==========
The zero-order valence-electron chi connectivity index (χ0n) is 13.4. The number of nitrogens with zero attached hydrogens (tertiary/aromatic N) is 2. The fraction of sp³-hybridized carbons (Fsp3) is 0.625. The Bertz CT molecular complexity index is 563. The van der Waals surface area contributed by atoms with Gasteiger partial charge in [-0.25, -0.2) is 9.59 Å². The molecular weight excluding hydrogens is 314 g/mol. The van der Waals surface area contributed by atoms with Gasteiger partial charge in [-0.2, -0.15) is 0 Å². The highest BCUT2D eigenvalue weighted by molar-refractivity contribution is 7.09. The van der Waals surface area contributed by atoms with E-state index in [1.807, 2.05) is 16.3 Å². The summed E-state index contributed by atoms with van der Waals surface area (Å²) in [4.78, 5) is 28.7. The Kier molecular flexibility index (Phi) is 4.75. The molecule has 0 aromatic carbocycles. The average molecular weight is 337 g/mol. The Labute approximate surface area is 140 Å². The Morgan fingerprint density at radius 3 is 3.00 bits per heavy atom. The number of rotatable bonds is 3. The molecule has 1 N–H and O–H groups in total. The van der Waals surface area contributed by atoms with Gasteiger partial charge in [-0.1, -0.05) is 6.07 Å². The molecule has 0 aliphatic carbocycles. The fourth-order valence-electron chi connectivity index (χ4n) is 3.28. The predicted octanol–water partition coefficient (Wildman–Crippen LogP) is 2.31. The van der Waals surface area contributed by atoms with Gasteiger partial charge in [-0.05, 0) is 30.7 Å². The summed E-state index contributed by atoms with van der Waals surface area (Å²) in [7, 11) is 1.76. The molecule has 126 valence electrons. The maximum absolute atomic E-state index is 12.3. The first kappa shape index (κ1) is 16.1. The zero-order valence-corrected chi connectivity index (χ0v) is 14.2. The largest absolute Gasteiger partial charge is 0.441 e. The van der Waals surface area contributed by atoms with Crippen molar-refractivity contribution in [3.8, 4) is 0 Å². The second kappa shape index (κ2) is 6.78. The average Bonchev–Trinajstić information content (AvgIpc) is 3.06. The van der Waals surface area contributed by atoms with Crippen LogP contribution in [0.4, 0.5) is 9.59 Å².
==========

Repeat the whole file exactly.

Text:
The zero-order valence-electron chi connectivity index (χ0n) is 13.4. The number of nitrogens with zero attached hydrogens (tertiary/aromatic N) is 2. The fraction of sp³-hybridized carbons (Fsp3) is 0.625. The Bertz CT molecular complexity index is 563. The van der Waals surface area contributed by atoms with Gasteiger partial charge in [-0.25, -0.2) is 9.59 Å². The molecular weight excluding hydrogens is 314 g/mol. The van der Waals surface area contributed by atoms with Gasteiger partial charge in [-0.2, -0.15) is 0 Å². The highest BCUT2D eigenvalue weighted by molar-refractivity contribution is 7.09. The van der Waals surface area contributed by atoms with E-state index in [1.807, 2.05) is 16.3 Å². The summed E-state index contributed by atoms with van der Waals surface area (Å²) in [4.78, 5) is 28.7. The Kier molecular flexibility index (Phi) is 4.75. The molecule has 0 aromatic carbocycles. The average molecular weight is 337 g/mol. The Labute approximate surface area is 140 Å². The Morgan fingerprint density at radius 3 is 3.00 bits per heavy atom. The number of rotatable bonds is 3. The molecule has 1 N–H and O–H groups in total. The van der Waals surface area contributed by atoms with Gasteiger partial charge in [-0.1, -0.05) is 6.07 Å². The molecule has 0 aliphatic carbocycles. The fourth-order valence-electron chi connectivity index (χ4n) is 3.28. The predicted octanol–water partition coefficient (Wildman–Crippen LogP) is 2.31. The van der Waals surface area contributed by atoms with Gasteiger partial charge in [-0.05, 0) is 30.7 Å². The summed E-state index contributed by atoms with van der Waals surface area (Å²) in [7, 11) is 1.76. The molecule has 126 valence electrons. The maximum absolute atomic E-state index is 12.3. The first kappa shape index (κ1) is 16.1. The zero-order valence-corrected chi connectivity index (χ0v) is 14.2. The largest absolute Gasteiger partial charge is 0.441 e. The van der Waals surface area contributed by atoms with Crippen molar-refractivity contribution in [3.8, 4) is 0 Å². The second kappa shape index (κ2) is 6.78. The average Bonchev–Trinajstić information content (AvgIpc) is 3.06. The van der Waals surface area contributed by atoms with Crippen LogP contribution in [0.4, 0.5) is 9.59 Å².